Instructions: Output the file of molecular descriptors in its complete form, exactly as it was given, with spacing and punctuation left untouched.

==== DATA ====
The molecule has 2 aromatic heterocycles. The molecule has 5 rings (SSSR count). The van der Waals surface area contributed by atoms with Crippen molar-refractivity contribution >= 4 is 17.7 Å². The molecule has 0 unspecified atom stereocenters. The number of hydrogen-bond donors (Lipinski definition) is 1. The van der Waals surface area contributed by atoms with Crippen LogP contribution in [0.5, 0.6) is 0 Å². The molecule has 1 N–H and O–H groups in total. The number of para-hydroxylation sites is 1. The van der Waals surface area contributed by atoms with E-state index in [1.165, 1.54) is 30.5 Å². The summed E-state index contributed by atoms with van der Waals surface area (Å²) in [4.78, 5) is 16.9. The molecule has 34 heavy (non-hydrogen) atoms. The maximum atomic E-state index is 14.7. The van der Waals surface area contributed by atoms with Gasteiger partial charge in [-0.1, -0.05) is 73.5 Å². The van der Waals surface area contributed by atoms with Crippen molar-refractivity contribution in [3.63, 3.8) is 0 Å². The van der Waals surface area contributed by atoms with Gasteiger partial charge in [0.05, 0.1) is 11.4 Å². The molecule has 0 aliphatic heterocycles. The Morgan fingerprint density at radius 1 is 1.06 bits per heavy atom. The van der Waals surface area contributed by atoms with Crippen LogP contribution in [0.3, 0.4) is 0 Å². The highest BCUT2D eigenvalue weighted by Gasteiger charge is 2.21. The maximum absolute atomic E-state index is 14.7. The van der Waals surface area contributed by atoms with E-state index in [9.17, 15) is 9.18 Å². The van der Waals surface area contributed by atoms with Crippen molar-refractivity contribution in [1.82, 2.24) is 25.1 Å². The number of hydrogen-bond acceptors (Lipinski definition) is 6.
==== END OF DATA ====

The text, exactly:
The molecule has 2 aromatic heterocycles. The molecule has 5 rings (SSSR count). The van der Waals surface area contributed by atoms with Crippen molar-refractivity contribution >= 4 is 17.7 Å². The molecule has 0 unspecified atom stereocenters. The number of hydrogen-bond donors (Lipinski definition) is 1. The van der Waals surface area contributed by atoms with Crippen LogP contribution in [0.5, 0.6) is 0 Å². The molecule has 1 N–H and O–H groups in total. The number of para-hydroxylation sites is 1. The van der Waals surface area contributed by atoms with E-state index in [1.165, 1.54) is 30.5 Å². The summed E-state index contributed by atoms with van der Waals surface area (Å²) in [4.78, 5) is 16.9. The molecule has 34 heavy (non-hydrogen) atoms. The maximum atomic E-state index is 14.7. The van der Waals surface area contributed by atoms with Gasteiger partial charge in [-0.1, -0.05) is 73.5 Å². The van der Waals surface area contributed by atoms with Crippen molar-refractivity contribution in [3.63, 3.8) is 0 Å². The van der Waals surface area contributed by atoms with Gasteiger partial charge in [0.05, 0.1) is 11.4 Å². The molecule has 0 aliphatic heterocycles. The Morgan fingerprint density at radius 1 is 1.06 bits per heavy atom. The van der Waals surface area contributed by atoms with Crippen LogP contribution in [0.3, 0.4) is 0 Å². The highest BCUT2D eigenvalue weighted by Gasteiger charge is 2.21. The maximum absolute atomic E-state index is 14.7. The van der Waals surface area contributed by atoms with E-state index in [9.17, 15) is 9.18 Å². The van der Waals surface area contributed by atoms with Crippen molar-refractivity contribution in [1.82, 2.24) is 25.1 Å². The number of hydrogen-bond acceptors (Lipinski definition) is 6.